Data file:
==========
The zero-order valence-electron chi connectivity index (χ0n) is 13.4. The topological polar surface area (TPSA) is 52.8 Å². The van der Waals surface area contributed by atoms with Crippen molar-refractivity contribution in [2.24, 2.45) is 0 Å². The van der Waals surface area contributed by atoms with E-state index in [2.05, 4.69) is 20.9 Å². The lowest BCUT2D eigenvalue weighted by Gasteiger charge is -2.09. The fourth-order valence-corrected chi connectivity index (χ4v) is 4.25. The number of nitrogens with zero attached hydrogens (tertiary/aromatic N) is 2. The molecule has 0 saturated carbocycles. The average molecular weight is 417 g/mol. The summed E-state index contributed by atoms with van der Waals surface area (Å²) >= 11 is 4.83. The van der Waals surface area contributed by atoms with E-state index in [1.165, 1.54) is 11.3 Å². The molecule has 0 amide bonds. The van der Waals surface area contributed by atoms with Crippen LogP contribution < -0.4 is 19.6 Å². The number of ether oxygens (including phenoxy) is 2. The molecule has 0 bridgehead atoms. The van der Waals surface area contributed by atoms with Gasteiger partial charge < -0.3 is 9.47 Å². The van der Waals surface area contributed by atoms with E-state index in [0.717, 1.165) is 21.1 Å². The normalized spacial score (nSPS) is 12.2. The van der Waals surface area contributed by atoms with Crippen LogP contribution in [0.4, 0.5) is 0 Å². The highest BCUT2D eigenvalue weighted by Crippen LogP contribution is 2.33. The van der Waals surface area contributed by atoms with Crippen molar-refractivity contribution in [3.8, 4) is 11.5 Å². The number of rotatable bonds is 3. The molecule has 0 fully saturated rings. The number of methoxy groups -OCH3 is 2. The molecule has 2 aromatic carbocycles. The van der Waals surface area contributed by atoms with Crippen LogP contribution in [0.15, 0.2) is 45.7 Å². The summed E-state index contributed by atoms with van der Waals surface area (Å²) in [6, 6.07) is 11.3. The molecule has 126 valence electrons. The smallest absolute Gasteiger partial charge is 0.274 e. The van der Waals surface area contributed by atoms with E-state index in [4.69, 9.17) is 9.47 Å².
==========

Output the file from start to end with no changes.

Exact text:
The zero-order valence-electron chi connectivity index (χ0n) is 13.4. The topological polar surface area (TPSA) is 52.8 Å². The van der Waals surface area contributed by atoms with Crippen molar-refractivity contribution in [2.24, 2.45) is 0 Å². The van der Waals surface area contributed by atoms with E-state index in [2.05, 4.69) is 20.9 Å². The lowest BCUT2D eigenvalue weighted by Gasteiger charge is -2.09. The fourth-order valence-corrected chi connectivity index (χ4v) is 4.25. The number of nitrogens with zero attached hydrogens (tertiary/aromatic N) is 2. The molecule has 0 saturated carbocycles. The average molecular weight is 417 g/mol. The summed E-state index contributed by atoms with van der Waals surface area (Å²) >= 11 is 4.83. The van der Waals surface area contributed by atoms with E-state index in [1.165, 1.54) is 11.3 Å². The molecule has 0 amide bonds. The van der Waals surface area contributed by atoms with Crippen LogP contribution < -0.4 is 19.6 Å². The number of ether oxygens (including phenoxy) is 2. The molecule has 0 bridgehead atoms. The van der Waals surface area contributed by atoms with Gasteiger partial charge < -0.3 is 9.47 Å². The van der Waals surface area contributed by atoms with E-state index in [0.717, 1.165) is 21.1 Å². The normalized spacial score (nSPS) is 12.2. The van der Waals surface area contributed by atoms with Crippen LogP contribution in [0.4, 0.5) is 0 Å². The highest BCUT2D eigenvalue weighted by Crippen LogP contribution is 2.33. The van der Waals surface area contributed by atoms with Crippen molar-refractivity contribution in [3.8, 4) is 11.5 Å². The number of rotatable bonds is 3. The molecule has 0 fully saturated rings. The number of methoxy groups -OCH3 is 2. The molecule has 2 aromatic carbocycles. The van der Waals surface area contributed by atoms with Crippen LogP contribution in [0.15, 0.2) is 45.7 Å². The summed E-state index contributed by atoms with van der Waals surface area (Å²) in [6, 6.07) is 11.3. The molecule has 126 valence electrons. The smallest absolute Gasteiger partial charge is 0.274 e. The van der Waals surface area contributed by atoms with E-state index in [4.69, 9.17) is 9.47 Å².